“And Then They Left”: Challenges to Child Protection Systems Strengthening in South Sudan

International child protection work has undergone a paradigm shift, moving from addressing issues such as trafficked children, street children and child labour separately to a more integrated systems approach. As a young nation still marked by conflict, South Sudan offers insight into how the interplay between a fragile national child protection system in a conflict‐affected country and the efforts of international humanitarian actors can promote or undermine systems strengthening. From June to August 2012, 52 semi‐structured key informant interviews with international‐, national‐ and community‐level actors were completed. Eight community‐level focus group discussions were also conducted separately with men, women, boys and girls. Interview guides were designed to explore participant perceptions of child protection system functioning.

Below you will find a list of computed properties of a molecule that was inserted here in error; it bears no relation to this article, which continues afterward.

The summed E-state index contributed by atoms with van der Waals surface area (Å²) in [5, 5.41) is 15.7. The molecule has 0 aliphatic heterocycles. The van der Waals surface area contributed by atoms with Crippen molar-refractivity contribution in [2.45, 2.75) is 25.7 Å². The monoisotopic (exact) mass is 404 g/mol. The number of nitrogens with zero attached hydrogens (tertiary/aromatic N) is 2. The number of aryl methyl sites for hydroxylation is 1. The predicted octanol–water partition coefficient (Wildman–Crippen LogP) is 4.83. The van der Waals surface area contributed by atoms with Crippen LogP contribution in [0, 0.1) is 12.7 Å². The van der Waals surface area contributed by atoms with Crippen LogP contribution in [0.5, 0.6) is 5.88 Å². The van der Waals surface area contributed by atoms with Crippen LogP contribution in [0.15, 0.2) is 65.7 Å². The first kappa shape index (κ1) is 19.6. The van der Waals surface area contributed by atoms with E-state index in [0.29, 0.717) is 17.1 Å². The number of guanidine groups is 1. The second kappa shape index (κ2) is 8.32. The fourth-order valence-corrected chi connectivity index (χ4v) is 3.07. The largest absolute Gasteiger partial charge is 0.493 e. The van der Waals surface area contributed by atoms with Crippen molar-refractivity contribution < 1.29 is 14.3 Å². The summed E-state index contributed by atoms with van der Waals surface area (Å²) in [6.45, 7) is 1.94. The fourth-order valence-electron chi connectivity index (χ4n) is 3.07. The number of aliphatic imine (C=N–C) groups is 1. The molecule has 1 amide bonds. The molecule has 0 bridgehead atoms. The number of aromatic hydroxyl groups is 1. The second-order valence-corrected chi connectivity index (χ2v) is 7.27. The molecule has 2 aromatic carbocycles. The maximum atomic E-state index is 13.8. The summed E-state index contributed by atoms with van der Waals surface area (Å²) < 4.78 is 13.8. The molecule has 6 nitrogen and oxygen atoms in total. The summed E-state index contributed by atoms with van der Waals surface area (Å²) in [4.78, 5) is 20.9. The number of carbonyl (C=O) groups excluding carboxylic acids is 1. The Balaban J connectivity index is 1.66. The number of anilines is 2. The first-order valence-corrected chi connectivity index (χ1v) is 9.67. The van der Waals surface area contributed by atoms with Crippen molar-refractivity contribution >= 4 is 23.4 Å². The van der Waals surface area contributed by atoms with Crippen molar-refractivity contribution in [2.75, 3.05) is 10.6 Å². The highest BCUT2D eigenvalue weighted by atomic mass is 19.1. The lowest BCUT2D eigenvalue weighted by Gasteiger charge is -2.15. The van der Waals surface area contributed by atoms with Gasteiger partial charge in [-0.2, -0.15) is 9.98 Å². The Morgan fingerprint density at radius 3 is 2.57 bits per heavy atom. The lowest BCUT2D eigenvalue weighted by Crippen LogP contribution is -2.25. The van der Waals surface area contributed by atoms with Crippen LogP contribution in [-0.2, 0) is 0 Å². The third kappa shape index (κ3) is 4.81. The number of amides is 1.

Data were analysed using a grounded theory approach. Four dimensions emerged as crucial pillars for child protection systems strengthening: coordination, capacity, funding and community inclusion. These factors were found to have taken root in unequal measure. Respondents at all systemic levels indicated that child protection systems strengthening efforts operated largely in isolation from the quotidian realities of children, families and communities. The humanitarian apparatus — marked by short‐term funding and accountability to the international community — will require significant reform to situate humanitarian efforts in a systems strengthening framework. If the objective is to strengthen national child protection systems, emergency response activities must better align with household‐ and community‐level efforts to protect children.